My Thoughts & Memories – 9/11/2001
Today is a difficult day for me. Not because I am battling some sort of upper respiratory infection, although that doesn’t make any it easier. Today is difficult for me because I lost friends in the Pentagon attack on 9/11/2001. Although it has been 11 years since the 9/11 attack, that day and the days following it are still fresh in my mind. Some events are a blur, but the ones I remember are very clear. I would like to share a bit about three of the closest friends that died in the attack.
I worked with Kevin while stationed in Washington, D.C. I always looked forward to seeing him as he always had a smile on his face. He was one of those people who made you feel good just by spending time around him. His happiness and joy was infectious and his smile spread to everyone who met him.
I also worked with Danny. He had a way of making you feel like you were the most important person in the room when he spoke with you. Like Kevin, he was often smiling and happy to see you. Danny was also a lot of fun. He was always up for goofing around and joking. After I transferred to Virginia, I had a chance to work with Danny on the set up of a video teleconference just weeks before 9/11. He made my day and the work that we had to do to get everything working less frustrating. It will also be a special memory for me as that was the last time I saw him, even though it was over a video screen.
Melissa Rose Barnes
Melissa and I met by complete accident. She had orders to work at an entirely different command. She arrived in D.C. to find out that her orders where no where in the system. She was confused, frustrated, and I am sure a little scared, feeling like a fish out of water. The person assisting her wasn’t the nicest either, treating her like it was her fault that the orders where not in the system.
My command decided to take her and I was sent to go pick her up. Seeing that she was clearly distraught, I offered to stop at the park on base so that she could get her thoughts together before reporting to our command. We bonded immediately. I made sure that she was placed in my barracks so, that she had a familiar face and a possible carpool buddy if needed. As it turned out, they placed her in the room right next to mine. We were neighbors and great friends for six months.
We then decided to be roommates and look for a two bedroom apartment that we could both afford. In the D.C. area, that typically means living a good 30 miles out as living near D.C. is pretty expensive. We found a two bedroom apartment in Dale City, Virginia and moved in right away. I could write an entire book on my memories of that time. We became very close, learning a lot about each other, and developing habits as roommates.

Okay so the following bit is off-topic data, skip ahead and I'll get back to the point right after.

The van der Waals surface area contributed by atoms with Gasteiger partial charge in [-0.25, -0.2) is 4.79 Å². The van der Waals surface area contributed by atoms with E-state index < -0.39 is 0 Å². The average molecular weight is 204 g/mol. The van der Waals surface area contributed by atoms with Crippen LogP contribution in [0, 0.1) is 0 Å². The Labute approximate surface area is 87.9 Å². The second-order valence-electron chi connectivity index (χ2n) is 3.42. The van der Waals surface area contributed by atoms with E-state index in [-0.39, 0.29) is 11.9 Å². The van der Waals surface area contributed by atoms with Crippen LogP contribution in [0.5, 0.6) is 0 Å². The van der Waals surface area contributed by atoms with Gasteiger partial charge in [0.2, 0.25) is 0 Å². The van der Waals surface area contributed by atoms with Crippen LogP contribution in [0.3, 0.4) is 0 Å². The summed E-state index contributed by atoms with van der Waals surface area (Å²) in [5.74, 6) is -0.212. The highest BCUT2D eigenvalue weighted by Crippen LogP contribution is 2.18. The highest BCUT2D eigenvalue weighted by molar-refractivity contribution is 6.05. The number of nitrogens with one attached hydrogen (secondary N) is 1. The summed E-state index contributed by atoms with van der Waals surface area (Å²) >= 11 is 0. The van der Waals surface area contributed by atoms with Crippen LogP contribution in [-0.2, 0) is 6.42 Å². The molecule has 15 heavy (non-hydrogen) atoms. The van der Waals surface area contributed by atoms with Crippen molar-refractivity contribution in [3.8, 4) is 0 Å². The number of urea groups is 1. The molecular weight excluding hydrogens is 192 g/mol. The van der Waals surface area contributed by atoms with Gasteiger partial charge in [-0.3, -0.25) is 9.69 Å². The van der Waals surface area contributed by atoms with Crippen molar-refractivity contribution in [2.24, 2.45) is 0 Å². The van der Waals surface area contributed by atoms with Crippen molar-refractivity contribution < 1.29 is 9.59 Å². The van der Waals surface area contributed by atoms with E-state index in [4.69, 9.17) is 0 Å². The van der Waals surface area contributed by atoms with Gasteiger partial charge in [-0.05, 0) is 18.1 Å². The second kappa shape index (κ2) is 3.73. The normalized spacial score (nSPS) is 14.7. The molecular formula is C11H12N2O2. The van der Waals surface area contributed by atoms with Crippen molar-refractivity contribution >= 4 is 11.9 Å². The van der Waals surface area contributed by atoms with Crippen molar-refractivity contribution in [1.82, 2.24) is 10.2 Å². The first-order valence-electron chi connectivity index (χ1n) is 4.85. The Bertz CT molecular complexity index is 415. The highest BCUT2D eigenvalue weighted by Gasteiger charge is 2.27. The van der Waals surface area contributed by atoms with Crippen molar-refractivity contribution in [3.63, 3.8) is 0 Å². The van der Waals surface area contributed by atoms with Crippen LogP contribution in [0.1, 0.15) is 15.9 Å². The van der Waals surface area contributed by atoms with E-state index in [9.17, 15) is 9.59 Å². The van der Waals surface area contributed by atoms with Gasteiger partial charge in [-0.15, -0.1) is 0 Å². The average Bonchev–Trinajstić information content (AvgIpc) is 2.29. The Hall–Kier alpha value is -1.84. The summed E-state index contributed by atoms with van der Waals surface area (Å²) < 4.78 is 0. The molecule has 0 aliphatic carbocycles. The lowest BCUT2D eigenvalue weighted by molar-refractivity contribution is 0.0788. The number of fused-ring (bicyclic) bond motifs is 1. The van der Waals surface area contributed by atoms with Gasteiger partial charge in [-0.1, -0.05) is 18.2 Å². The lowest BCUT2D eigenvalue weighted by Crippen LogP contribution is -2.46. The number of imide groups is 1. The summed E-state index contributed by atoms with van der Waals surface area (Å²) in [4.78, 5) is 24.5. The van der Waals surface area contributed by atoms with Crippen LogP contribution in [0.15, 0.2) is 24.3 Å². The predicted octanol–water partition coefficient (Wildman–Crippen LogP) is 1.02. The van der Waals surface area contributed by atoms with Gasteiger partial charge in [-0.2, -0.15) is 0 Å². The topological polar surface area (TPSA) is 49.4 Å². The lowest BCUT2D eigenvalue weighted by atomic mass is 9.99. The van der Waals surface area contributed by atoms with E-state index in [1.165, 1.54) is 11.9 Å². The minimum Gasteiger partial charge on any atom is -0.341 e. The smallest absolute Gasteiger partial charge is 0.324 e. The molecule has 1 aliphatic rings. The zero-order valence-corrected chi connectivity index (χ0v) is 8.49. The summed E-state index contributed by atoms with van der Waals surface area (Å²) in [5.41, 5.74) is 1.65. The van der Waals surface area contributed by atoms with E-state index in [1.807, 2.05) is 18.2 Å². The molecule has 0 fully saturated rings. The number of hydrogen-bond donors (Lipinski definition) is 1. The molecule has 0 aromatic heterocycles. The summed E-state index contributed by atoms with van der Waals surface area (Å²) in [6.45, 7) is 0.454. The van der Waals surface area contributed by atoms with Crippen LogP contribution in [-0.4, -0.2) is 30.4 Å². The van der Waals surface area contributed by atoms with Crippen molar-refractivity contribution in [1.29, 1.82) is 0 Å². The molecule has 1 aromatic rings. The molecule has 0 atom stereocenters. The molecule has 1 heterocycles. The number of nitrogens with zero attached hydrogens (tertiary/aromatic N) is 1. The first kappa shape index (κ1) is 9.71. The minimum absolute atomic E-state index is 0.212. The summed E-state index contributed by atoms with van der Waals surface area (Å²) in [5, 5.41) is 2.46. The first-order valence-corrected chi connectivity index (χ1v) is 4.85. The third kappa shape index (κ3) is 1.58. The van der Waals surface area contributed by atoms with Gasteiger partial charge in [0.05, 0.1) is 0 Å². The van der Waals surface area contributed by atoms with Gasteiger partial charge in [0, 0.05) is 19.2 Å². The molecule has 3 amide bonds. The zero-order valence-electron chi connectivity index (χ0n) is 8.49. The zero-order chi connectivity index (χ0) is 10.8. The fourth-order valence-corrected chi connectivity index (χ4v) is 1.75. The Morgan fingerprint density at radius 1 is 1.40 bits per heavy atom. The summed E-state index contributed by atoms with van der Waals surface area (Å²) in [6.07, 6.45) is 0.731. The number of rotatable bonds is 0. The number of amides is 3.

My favorite memories revolve around our weekend morning routines. We had a dining room table that was never used for dining. It was always covered in a jigsaw puzzle :-). On Sundays in particular, she would make coffee and I would get cinnamon buns warmed. Then, we would sit at the table putting together the puzzle, chatting, and enjoying our little special cinnamon roll treat.
I also remember being snowed in one day. Literally. We woke to our cars having been buried into their parking spot and snow many, many feet thick. We were told not to come into work as the roads were practically impossible to drive. We had one very big problem though. We were out of coffee! We hopped into my first husbands truck that I was using. It had four-wheel drive so, we knew it had to be able to get through the storm to the market a couple of blocks away. No matter how much we shoveled or how determined I was to get over the hump in low gear, it wasn’t going to happen. So, even though there was very little visibility, we decided to walk to the store. I was previously stationed in Iceland and coffee was very important, so the huge storm was not about to hold us back. That was one heck of a walk there and back. We spent the entire day snowed in with our puzzle and lots of time to chat.
Maybe some time I will share my account of 9/11 and the days and weeks that followed. I have a lot to tell, from seeing military vehicles driving faster than my (ex) husband and I were driving (over 95mph) to get to the Naval bases in Virginia to calling friends at the Pentagon over and over in an attempt to make sure that they were okay, to not knowing if my (ex) husband’s ship was sent to the Middle East or still in Virginia. But, that is a story for a different time. I’ve already written so much here that I would be surprised if anyone is still reading this. If I simply continued sharing memories of my friends, this would be long enough to count as a college essay.
I will never forget that day nor the people I loved and lost in that horrific attack. No matter how many years go by, it will always be fresh in my mind. 9/11 has affected us all in various ways and degrees. And, although the effect was and is very negative, we all have each other to share with and support.
None of us are alone today.
- 9/11 Museum to be built, but no one can say when (cbsnews.com)
- How Twitter Users Are Memorializing 9/11 (mashable.com)
- How I Remember 9-11 (shepherdjournal.wordpress.com)